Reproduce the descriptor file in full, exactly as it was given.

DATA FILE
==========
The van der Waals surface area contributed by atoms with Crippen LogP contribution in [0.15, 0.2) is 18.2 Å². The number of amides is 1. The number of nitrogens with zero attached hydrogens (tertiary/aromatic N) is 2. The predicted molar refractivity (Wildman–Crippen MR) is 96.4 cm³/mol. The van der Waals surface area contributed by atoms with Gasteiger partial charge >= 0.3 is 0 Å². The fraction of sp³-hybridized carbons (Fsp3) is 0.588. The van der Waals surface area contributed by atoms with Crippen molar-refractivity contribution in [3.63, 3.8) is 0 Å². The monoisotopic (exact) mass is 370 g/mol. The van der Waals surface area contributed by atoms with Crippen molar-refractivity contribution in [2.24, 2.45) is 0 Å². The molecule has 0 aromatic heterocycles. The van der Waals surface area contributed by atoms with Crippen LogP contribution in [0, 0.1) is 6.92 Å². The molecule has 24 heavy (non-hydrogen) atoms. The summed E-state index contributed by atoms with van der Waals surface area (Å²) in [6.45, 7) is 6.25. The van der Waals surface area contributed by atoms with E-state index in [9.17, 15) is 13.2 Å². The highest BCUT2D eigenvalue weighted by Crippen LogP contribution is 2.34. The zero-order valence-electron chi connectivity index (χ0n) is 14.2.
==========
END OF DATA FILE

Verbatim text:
The van der Waals surface area contributed by atoms with Crippen LogP contribution in [0.15, 0.2) is 18.2 Å². The number of amides is 1. The number of nitrogens with zero attached hydrogens (tertiary/aromatic N) is 2. The predicted molar refractivity (Wildman–Crippen MR) is 96.4 cm³/mol. The van der Waals surface area contributed by atoms with Gasteiger partial charge >= 0.3 is 0 Å². The fraction of sp³-hybridized carbons (Fsp3) is 0.588. The van der Waals surface area contributed by atoms with Crippen molar-refractivity contribution in [3.63, 3.8) is 0 Å². The monoisotopic (exact) mass is 370 g/mol. The van der Waals surface area contributed by atoms with Crippen molar-refractivity contribution in [2.24, 2.45) is 0 Å². The molecule has 0 aromatic heterocycles. The van der Waals surface area contributed by atoms with Crippen LogP contribution in [0, 0.1) is 6.92 Å². The molecule has 24 heavy (non-hydrogen) atoms. The summed E-state index contributed by atoms with van der Waals surface area (Å²) in [6.45, 7) is 6.25. The van der Waals surface area contributed by atoms with E-state index in [9.17, 15) is 13.2 Å². The highest BCUT2D eigenvalue weighted by Crippen LogP contribution is 2.34. The zero-order valence-electron chi connectivity index (χ0n) is 14.2.